Joplin sees post-pandemic rebound in tourism | Local News

Joplin’s post-pandemic tourism numbers appear to be rebounding.

Patrick Tuttle, director of the Joplin Convention and Visitors Bureau, said about 21,000 international visitors came to town in 2021 and spent $4.2 million while there.

These are the numbers from a recent report provided to the office by VISA Destination Insights. The estimates are based on data derived from Visa credit card spending, Tuttle said at a recent city council meeting.

Canada topped the list of international visitors with over 16,700 visitors who, in total, contributed nearly $1.7 million to the local economy. Next is Mexico, with about 2,400 travelers who spent nearly $842,000 in Joplin.

There were over 100 visitors each from Guatemala, the UK, Japan and mainland China, who spent a total of around $630,000. Nearly 300 visitors came from Germany, Guam and Honduras, spending around $200,000.

Tuttle noted that there was one visitor each from Armenia and Tanzania, who each spent $4, the lowest amount of the 103 countries represented in the report.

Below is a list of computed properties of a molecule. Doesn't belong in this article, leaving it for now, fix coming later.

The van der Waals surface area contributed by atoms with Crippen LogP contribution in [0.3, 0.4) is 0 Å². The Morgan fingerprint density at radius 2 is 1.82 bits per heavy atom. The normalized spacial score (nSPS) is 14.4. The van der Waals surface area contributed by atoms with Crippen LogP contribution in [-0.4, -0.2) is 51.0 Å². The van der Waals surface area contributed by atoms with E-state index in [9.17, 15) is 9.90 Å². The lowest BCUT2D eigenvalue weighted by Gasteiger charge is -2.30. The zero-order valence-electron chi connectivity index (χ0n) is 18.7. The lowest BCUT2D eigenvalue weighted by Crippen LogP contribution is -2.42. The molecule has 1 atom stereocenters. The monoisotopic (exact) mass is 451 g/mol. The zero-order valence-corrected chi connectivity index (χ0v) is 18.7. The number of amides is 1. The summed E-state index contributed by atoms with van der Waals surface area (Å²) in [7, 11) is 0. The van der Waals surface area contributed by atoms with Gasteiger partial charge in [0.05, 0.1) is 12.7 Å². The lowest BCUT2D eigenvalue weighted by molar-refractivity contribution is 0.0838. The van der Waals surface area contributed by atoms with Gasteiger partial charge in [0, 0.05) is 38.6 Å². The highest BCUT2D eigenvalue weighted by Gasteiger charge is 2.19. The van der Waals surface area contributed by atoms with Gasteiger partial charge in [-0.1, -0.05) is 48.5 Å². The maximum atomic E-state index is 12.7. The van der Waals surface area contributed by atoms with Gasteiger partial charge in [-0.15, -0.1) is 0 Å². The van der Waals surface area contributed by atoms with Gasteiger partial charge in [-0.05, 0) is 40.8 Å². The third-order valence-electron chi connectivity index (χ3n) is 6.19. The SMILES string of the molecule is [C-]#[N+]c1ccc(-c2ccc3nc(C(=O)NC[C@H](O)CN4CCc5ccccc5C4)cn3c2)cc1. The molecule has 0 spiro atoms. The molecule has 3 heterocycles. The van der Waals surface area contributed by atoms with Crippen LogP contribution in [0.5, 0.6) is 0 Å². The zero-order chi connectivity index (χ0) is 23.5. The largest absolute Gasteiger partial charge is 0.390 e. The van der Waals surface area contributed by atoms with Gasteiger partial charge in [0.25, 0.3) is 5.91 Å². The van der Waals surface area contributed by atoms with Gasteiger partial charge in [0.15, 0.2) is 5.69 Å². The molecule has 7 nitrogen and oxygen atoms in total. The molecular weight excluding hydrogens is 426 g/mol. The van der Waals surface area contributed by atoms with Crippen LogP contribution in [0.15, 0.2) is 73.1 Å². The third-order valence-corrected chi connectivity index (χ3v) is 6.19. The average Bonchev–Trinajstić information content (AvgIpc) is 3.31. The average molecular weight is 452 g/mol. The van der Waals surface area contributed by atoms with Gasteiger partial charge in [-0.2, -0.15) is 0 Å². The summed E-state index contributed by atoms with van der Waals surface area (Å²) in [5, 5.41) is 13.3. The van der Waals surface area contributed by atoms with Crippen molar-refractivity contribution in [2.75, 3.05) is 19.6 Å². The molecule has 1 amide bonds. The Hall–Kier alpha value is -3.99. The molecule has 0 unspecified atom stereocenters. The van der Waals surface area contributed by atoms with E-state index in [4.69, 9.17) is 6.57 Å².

Kansas City, St. Louis, Hannibal and St. Joseph also participated in the data collection report.

Tuttle said the report shows more than 213,000 international visitors visited Missouri last year, generating more than $162 million in revenue.

Joplin has been involved in the investigation for five years. Tuttle said the pandemic had temporarily reduced the numbers seen.

In the survey’s first year, 2017, Joplin’s credit card charges reflected the attendance of 20,000 visitors who spent approximately $5.5 million.

“In 2020, the pandemic had an impact, but 2021 is a good bounce back from there,” Tuttle said.

It sees a mix of international visitors so far this year. Those who have entered the register of the Tourist and Convention Bureau are those who have come from the United Kingdom, Spain, Portugal, Greece and Switzerland. Recently, three tour buses with guests from the UK stopped in Joplin and were greeted by Mayor Doug Lawson.

Additionally, there have been domestic travelers from all 50 states so far this year.

A portion of tourism revenue enters the Joplin Convention and Visitors Bureau through a 4% hotel and motel tax.

“That’s an incredible number of people coming to town and being welcomed by our citizens,” Tuttle said. “We looked at the listings, and it’s not all of the Route 66 visitors. Many are here for the industry. We have Canadian-based companies and Brazil-based industries” bringing people to Joplin for business.

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